Health officials checking Oklahoma hospitals’ readiness to accept Ebola patients

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Ebola virus

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OKLAHOMA CITY – The United States Department of Health and Human Services is checking Oklahoma hospitals’ readiness to accept Ebola patients.

According to State Representative Mike Ritze, HHS has recently contacted the Oklahoma Department of Health to inquire about the readiness of state hospitals to accept patients who may have the Ebola virus.

Ritze says New Mexico and several other states have also been contacted by HHS.

“This may just be a routine inquiry, but it strikes me as curious given the recent outbreak of Ebola cases in West Africa,” said Ritze. “At this point, there is no need to panic, but it would be helpful to get some accurate information from our state and federal health organizations so we know how severe the threat may be.”

The Oklahoma State Department of Health says they have no reason to believe patients infected with Ebola will be sent to Oklahoma.

The department was contacted by HHS to see if Oklahoma hospitals could potentially treat Oklahoma patients who had contracted the virus while in West Africa.

The department believes all 50 states received the same inquiry from HHS.

The Oklahoma State Department of Health says they are not aware of any Oklahomans infected with the Ebola virus.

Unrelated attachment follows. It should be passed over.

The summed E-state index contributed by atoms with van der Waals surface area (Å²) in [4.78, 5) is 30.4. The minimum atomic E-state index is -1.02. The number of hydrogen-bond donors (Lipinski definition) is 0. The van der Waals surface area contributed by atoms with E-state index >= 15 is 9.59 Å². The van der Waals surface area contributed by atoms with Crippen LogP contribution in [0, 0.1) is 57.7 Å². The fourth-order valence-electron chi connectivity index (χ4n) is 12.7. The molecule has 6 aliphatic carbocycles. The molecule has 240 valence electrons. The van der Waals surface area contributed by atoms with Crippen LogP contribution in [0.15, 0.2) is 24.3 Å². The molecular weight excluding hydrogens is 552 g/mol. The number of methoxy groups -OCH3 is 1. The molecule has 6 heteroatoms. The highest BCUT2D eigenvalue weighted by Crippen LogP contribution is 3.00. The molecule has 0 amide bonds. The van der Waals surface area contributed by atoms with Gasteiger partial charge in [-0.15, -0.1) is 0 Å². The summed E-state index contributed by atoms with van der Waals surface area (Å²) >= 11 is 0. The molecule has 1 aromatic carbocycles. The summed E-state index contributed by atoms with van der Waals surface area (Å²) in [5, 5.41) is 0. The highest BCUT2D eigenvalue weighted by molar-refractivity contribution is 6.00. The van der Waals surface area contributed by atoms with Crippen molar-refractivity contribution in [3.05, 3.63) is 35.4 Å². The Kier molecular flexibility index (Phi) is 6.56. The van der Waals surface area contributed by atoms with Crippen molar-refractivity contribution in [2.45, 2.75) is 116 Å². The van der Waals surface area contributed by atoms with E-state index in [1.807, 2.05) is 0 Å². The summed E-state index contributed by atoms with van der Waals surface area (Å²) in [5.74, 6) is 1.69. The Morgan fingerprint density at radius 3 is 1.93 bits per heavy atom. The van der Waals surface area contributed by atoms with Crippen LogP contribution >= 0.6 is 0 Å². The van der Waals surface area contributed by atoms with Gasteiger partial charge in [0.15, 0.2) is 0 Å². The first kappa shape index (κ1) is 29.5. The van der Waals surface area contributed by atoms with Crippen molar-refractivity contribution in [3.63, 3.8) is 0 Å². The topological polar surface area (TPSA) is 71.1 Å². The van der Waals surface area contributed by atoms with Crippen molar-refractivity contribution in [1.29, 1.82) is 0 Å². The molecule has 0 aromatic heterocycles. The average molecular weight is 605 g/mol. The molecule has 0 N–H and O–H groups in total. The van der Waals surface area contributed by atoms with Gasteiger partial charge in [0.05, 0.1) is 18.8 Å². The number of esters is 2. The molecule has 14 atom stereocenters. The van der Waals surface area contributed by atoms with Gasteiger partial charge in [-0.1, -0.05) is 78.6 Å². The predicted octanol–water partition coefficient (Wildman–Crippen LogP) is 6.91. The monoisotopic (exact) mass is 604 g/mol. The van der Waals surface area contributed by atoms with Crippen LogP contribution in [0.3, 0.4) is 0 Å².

Last month, two Americans infected with Ebola were flown to Atlanta for treatment at Emory University Hospital. They were given an experimental drug to fight the deadly disease and were later released from the hospital.

Another American doctor infected with Ebola arrived in Nebraska for treatment two weeks ago.

The Ebola virus causes viral hemorrhagic fever, which according to the U.S. Centers for Disease Control and Prevention refers to virus types that affect multiple organ systems in the body and are often accompanied by bleeding.

Humans contract Ebola through contact with the bodily fluids of infected animals or the bodily fluids of infected humans.

No vaccine or medicine has been proved to cure the disease, but the first human trial of an experimental Ebola vaccine began two weeks ago.

Copyright 2021 Nexstar Media Inc. All rights reserved. This material may not be published, broadcast, rewritten, or redistributed.

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